I can feel your pain as I have a 15 year old playing the same game. I started out by trying to use an 80-200 Tokina, constant 2.8 but the pics were not sharp enough no matter at the 80 or 200mm length. As long as the kids are moving, you're going to have issues with sharpness inside gyms, imo. I then went to the wider end, another Tokina 28-80; same wide open f2.8 and still the same issues. Each time I would be trying for decent shots, iso 1600 always gave me more noise than I wished. Recently, I've been using a newly purchased 77 ltd and GENERALLY, I get ok shots re sharpness if my son is on my side of the court and he's setting up for either a shot or playing a zone. I have had to do most of this on shutter priority, keeping the speed at 100 most of the time. Doing this, I get to use f2.2 often and have limited the iso to 800 (I have it set to auto iso). The problem is always going to be the lighting, period. I even tried the 50 1.4 wide open and they were ok but of course, a lot more cropping. I think the best bet is to do what I saw a professional doing; he had a gun that flashed by remote as he moved around the court, taking various kids. I didn't see the results but as I said, the light or lack of it, is the reason you and I are not going to get that 'great' shot that comes without noise and is as sharp as you want. Doesn't mean you can't get close and as others have noted, prefocussing at a predetermined spot will increase your odds. That's been my amateur experience.

I'll try and link to a few that came out fairly decent and you can see how it worked for me.






Michael

Last edited by MichaelRD; 01-31-2007 at 09:41 PM. Reason: adding pics
01-31-2007, 09:24 PM   #57
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followup

I thought I'd post a follow-up here and let y'all know how I'm doing.

To recap: I'm photographing my fifth-grade (eleven-year old) daughter playing volleyball and basketball. One of the reasons (well, rationalizations would be a better term) I used to justify the purchase of a digital SLR was the availability of higher ISO and the prospect of doing a better job at these sports photos. I'm pleased to say that the Pentax K100D is indeed taking better photos at basketball games than my otherwise wonderful old Canon Powershot S3 IS was taking. Here's a link to an example of where I started - lots of noise and even then I was unable to freeze the action. The absence of shutter lag is a big help. And the K100D's camera's higher ISO capability is a help, too.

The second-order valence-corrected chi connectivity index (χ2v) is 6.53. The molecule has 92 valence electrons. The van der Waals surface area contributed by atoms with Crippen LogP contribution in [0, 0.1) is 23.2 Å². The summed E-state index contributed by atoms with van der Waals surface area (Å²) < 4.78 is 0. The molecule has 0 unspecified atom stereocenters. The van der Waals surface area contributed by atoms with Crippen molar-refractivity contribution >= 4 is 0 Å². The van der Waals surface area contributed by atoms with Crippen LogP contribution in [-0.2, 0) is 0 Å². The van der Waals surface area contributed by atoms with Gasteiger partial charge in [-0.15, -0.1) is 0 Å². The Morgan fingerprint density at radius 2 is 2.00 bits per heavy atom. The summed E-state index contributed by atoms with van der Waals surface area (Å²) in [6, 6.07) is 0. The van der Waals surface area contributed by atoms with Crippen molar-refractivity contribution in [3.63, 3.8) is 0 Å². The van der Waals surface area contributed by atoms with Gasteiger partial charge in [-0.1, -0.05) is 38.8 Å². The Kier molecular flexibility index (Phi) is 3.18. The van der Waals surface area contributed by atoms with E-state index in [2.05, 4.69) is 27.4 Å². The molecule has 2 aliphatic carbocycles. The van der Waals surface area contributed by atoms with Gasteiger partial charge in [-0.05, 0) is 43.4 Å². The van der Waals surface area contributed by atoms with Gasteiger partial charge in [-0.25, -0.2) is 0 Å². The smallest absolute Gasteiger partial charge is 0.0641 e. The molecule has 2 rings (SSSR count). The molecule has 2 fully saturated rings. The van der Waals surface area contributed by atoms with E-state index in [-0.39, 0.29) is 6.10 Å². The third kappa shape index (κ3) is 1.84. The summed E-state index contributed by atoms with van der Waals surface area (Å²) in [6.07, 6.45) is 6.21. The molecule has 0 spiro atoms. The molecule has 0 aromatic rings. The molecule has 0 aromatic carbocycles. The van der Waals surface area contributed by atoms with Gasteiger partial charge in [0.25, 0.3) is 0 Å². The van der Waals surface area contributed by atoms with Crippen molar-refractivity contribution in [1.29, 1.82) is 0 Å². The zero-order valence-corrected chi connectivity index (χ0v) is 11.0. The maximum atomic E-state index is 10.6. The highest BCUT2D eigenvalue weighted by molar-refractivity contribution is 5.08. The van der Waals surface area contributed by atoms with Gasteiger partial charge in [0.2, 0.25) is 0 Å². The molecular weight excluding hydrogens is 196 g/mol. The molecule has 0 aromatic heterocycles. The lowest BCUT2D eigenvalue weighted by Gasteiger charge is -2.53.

But now I have what I think is a good lens for the job: the Sigma 28-70 f/2.8 DG EX. Well, two lenses, really. I also recently acquired a Pentax M 50mm f/1.4. This is a nice little lens. I'm enclosing one shot taken with each lens. The more dramatic shot with the clear V arrangement and the girls running right towards me was taken with the Pentax M 50mm. The other shot, with the girls running from left to right, was taken with the Sigma. Although I did get lucky a couple times with the Pentax manual-focus lens, I have decided that it does not really take significantly better pictures than the Sigma and is not going to work for me in the gymnasium as well. I find the 28-70 zoom range to be useful. And I just can't seem to do as well manually focusing any lens as I can with auto-focus, unless I have lots of time. Anyway, I'm happy enough with my gear right now and I'm grateful to those of you who offered your suggestions weeks ago when I started this thread.

Now I'm trying to learn to USE this equipment to take better, more interesting photos. I've discovered that most of the photos I take at these games look like most of the others - cliche and boring. I've attached a third shot, of some girls down on the court struggling for the ball. It was taken with the Sigma: 28mm, f/2.8 @ 1/200s, ISO 1600. It's not a gem but it has a bit of drama to it and it's a break from the routine. I may yet crop it a little tighter. This sports photography stuff is a challenge!

By the way, a number of you suggested lenses with longer focal lengths. I think I'm doing okay with the 28-70. I tend to park myself right on the sideline at the corner of the court near the basket our team is trying to score in. I miss a few shots at the far end of the court when we're playing defense. Maybe a 28-110 would be better, if it still had f/2.8 throughout the range. But it's nice to be able to go wide when the players come back down where I'm waiting. More than once I've had to think quick to avoid getting hit by a ball or a player (or a referee who's backing up). But it seems to be good to be close to the action.

Will
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02-01-2007, 07:58 AM   #58
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i like that last one.. he he.. perhaps not as things should be but a rare capture nevertheless..

the expressions on the kids faces are priceless.. that wmbp is a "good" photograph..

trog
02-01-2007, 08:39 AM   #59
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QuoteOriginally posted by trog100 Quote
i like that last one.. he he.. perhaps not as things should be but a rare capture nevertheless..

the expressions on the kids faces are priceless.. that wmbp is a "good" photograph.
Thanks, trog. I am happy with it, too. It's interesting to see Marla (the girl who seems to have the ball) struggling so mightily, while the teammates stand around waiting to see what happens.

Will